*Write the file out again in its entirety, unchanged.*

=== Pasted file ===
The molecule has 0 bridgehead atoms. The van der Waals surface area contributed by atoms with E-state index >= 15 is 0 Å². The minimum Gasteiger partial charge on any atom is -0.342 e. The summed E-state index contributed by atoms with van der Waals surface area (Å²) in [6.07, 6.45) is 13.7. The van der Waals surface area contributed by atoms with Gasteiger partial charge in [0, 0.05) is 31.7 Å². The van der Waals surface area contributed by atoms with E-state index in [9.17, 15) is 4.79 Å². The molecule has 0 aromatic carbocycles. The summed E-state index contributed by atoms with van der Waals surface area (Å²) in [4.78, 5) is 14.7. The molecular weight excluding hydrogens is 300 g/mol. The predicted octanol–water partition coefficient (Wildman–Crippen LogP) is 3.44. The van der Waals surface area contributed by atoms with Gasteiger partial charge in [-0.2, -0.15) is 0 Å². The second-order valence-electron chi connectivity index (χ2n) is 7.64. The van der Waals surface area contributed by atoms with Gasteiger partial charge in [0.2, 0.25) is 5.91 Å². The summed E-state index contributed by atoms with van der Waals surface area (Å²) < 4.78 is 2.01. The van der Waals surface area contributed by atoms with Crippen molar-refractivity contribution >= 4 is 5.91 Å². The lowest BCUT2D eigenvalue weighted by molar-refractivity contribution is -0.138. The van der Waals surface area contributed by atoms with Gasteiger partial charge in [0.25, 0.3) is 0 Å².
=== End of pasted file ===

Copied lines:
The molecule has 0 bridgehead atoms. The van der Waals surface area contributed by atoms with E-state index >= 15 is 0 Å². The minimum Gasteiger partial charge on any atom is -0.342 e. The summed E-state index contributed by atoms with van der Waals surface area (Å²) in [6.07, 6.45) is 13.7. The van der Waals surface area contributed by atoms with Gasteiger partial charge in [0, 0.05) is 31.7 Å². The van der Waals surface area contributed by atoms with E-state index in [9.17, 15) is 4.79 Å². The molecule has 0 aromatic carbocycles. The summed E-state index contributed by atoms with van der Waals surface area (Å²) in [4.78, 5) is 14.7. The molecular weight excluding hydrogens is 300 g/mol. The predicted octanol–water partition coefficient (Wildman–Crippen LogP) is 3.44. The van der Waals surface area contributed by atoms with Gasteiger partial charge in [-0.2, -0.15) is 0 Å². The second-order valence-electron chi connectivity index (χ2n) is 7.64. The van der Waals surface area contributed by atoms with Gasteiger partial charge in [0.2, 0.25) is 5.91 Å². The summed E-state index contributed by atoms with van der Waals surface area (Å²) < 4.78 is 2.01. The van der Waals surface area contributed by atoms with Crippen molar-refractivity contribution >= 4 is 5.91 Å². The lowest BCUT2D eigenvalue weighted by molar-refractivity contribution is -0.138. The van der Waals surface area contributed by atoms with Gasteiger partial charge in [0.25, 0.3) is 0 Å².